In the 1940s, Henri Matisse advised young artists to make copies of their favorite paintings. Nearly half a century later, Damian Elwes decided to follow his advice with a twist. "I went to Paris and made paintings of the studios of my favorite artists," Elwes says. What began as a way of learning from deceased masters—including Matisse—has developed into a vast body of visually- and conceptually-rich work to be exhibited in a solo show at Modernism Gallery in September.
Elwes has painted the studios of great artists ranging from Claude Monet and Paul Gauguin to Pablo Picasso and Yayoi Kusama to Roy Lichtenstein and David Hockney. His lush canvases not only reference their work aesthetically but also excavate their creative processes by meticulously reconstructing spaces that no longer exist. To research each artwork, Elwes delves deeply into history, scrutinizing dozens of photographs and literary sources as well as the masters' own paintings. He also seeks out the buildings where the artists' studios were once situated. In the case of Matisse, his sleuthing resulted in the rediscovery of the house in Collioure where the artist invented Fauvism in 1905. In others he successfully reconstructed the original arrangement of objects and furniture.
"The sense of painterly well-being that pervades [Elwes' canvases] comes from painstaking research," explains the art critic Anthony Haden-Guest. "Elwes wants the viewer to feel he is witnessing creation... to feel what it is like to inhabit each of these painters."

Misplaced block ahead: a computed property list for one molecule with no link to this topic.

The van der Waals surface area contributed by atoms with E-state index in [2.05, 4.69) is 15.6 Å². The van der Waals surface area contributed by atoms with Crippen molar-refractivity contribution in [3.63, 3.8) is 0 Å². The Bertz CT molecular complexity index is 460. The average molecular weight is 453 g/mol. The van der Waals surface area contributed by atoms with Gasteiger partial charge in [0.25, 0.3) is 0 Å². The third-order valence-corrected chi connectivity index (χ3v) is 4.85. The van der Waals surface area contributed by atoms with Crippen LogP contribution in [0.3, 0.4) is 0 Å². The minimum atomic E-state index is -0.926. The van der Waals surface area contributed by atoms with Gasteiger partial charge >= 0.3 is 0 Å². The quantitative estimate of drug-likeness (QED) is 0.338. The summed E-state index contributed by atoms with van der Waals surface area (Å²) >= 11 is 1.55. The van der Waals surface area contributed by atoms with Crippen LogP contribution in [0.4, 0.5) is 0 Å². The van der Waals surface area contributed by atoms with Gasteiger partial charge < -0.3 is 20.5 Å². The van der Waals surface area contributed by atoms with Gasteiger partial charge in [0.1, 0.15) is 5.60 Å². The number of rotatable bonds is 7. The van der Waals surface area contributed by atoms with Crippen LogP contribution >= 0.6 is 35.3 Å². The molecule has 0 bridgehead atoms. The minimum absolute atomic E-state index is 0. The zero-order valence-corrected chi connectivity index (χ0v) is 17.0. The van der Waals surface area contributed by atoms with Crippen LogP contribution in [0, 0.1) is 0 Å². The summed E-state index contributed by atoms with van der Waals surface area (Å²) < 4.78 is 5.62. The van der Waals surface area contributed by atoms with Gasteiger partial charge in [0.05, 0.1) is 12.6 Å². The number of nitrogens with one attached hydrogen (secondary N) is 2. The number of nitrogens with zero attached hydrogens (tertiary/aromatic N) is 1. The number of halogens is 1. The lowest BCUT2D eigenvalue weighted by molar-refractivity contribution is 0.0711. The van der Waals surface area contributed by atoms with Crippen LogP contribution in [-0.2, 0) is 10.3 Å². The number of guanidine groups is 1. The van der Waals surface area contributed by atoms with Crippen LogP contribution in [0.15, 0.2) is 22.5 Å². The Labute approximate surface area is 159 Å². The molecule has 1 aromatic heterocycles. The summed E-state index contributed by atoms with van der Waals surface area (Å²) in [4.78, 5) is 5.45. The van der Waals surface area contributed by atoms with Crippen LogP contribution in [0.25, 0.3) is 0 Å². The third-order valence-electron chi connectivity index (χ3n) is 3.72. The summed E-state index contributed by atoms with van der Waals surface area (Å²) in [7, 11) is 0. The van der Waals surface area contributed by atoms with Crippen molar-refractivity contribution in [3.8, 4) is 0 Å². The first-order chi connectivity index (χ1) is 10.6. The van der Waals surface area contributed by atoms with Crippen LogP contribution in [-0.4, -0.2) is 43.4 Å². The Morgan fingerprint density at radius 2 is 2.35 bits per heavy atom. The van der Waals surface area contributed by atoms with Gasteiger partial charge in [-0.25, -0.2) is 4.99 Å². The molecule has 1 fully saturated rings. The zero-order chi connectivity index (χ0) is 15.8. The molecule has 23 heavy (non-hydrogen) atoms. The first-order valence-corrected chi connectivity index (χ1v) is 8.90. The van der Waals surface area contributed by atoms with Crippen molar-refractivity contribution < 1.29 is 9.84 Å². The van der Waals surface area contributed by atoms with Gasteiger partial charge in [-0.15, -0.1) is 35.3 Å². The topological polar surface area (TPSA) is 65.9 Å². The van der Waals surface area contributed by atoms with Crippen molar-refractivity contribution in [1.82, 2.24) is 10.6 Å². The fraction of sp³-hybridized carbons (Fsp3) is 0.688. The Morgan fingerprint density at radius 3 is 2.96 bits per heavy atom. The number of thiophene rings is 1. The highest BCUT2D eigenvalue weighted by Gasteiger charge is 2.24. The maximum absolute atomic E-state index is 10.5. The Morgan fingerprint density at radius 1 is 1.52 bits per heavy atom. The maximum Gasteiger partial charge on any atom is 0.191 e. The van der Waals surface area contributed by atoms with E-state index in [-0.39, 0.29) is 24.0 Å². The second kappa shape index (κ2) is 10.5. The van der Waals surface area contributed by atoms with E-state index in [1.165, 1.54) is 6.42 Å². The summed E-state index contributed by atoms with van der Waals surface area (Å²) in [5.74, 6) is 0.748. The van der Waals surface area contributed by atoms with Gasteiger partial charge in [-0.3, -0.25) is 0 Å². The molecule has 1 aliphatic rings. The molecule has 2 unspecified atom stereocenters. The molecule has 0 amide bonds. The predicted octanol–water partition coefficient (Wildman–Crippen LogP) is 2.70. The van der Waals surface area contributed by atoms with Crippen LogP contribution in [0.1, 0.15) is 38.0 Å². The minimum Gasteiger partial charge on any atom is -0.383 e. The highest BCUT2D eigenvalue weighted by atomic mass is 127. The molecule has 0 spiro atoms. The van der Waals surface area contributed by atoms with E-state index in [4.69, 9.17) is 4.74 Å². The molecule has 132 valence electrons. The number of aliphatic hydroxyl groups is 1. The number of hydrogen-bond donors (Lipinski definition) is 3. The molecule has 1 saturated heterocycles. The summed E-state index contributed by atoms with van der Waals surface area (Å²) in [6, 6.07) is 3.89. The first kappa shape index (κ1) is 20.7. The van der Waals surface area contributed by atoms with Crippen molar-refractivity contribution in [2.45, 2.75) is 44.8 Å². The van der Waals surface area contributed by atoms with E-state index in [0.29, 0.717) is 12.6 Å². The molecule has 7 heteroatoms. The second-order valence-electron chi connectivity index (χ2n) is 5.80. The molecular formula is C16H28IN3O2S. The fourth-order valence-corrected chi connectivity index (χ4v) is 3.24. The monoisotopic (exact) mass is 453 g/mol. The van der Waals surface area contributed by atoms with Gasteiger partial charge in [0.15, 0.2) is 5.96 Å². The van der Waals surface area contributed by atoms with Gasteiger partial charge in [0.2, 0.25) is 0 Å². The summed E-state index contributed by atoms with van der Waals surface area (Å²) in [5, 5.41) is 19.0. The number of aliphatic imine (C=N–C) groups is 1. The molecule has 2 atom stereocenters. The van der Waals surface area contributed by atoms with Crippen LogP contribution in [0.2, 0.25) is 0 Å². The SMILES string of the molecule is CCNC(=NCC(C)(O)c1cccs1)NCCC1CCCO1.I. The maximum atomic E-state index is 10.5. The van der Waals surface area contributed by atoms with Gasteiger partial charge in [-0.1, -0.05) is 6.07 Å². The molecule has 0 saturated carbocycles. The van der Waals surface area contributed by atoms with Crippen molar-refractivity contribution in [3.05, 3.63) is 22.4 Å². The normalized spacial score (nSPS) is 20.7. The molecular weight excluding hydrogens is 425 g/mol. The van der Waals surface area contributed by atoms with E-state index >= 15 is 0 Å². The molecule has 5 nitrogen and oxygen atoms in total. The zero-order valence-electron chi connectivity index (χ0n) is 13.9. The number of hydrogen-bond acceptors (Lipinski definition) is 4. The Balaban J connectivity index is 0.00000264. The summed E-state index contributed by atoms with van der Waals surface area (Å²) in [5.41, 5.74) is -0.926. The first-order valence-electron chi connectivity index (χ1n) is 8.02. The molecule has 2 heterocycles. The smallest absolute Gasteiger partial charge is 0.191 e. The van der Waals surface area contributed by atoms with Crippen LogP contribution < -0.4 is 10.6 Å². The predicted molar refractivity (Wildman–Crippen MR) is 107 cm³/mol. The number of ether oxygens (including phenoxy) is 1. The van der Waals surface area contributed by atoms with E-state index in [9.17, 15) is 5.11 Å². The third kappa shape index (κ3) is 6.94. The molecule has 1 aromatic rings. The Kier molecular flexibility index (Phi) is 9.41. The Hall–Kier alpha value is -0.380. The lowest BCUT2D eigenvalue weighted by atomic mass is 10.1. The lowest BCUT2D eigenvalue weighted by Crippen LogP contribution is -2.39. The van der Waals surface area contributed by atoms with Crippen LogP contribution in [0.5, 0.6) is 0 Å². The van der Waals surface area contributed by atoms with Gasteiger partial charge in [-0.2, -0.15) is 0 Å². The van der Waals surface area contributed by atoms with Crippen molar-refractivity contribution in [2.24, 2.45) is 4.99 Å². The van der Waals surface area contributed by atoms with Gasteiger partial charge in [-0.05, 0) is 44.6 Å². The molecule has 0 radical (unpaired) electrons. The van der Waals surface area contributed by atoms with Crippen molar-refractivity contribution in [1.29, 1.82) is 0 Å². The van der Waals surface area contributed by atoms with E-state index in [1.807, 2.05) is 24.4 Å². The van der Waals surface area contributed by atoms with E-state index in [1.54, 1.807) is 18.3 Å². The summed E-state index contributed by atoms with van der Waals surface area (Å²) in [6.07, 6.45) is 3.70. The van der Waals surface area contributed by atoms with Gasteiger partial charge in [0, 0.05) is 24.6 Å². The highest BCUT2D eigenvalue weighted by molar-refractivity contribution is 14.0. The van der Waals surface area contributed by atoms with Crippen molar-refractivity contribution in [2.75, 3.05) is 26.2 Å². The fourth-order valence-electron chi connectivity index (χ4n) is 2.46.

For Elwes, there's also the conviction that these studios are found compositions. "These people were so visual that even the negative space has been thought about," Elwes observes. "So what I'm doing is painting thousands of still lives laid out for me by the most creative minds of the last century."
Picasso's many studios, as painted by Elwes, are emblematic. Included in this exhibition will be a special installation of the panoramic eight-panel painting of Picasso’s studio at Villa La Californie, Cannes, 1956. Elwes spent more than twelve years creating this monumental, immersive painting, which depicts hundreds of works of art that Picasso worked on in that year.
In historical terms, Elwes' canvases represent an invaluable contribution to the understanding of how some of the 20th Century's greatest artists were influenced by their physical surroundings. In conceptual terms, the paintings are absolutely contemporary, reactivating familiar masterpieces through recontextualization, as has been achieved in different ways by Roy Lichtenstein, John Baldessari, Jeff Wall and Cindy Sherman.
Damian ELWES (born 10 August 1960) is a British artist who lives and works in Santa Monica, California. His work has been exhibited in galleries and museums across America and Europe, and was most recently the subject of a retrospective at the Musée en Herbe, Paris, in 2018.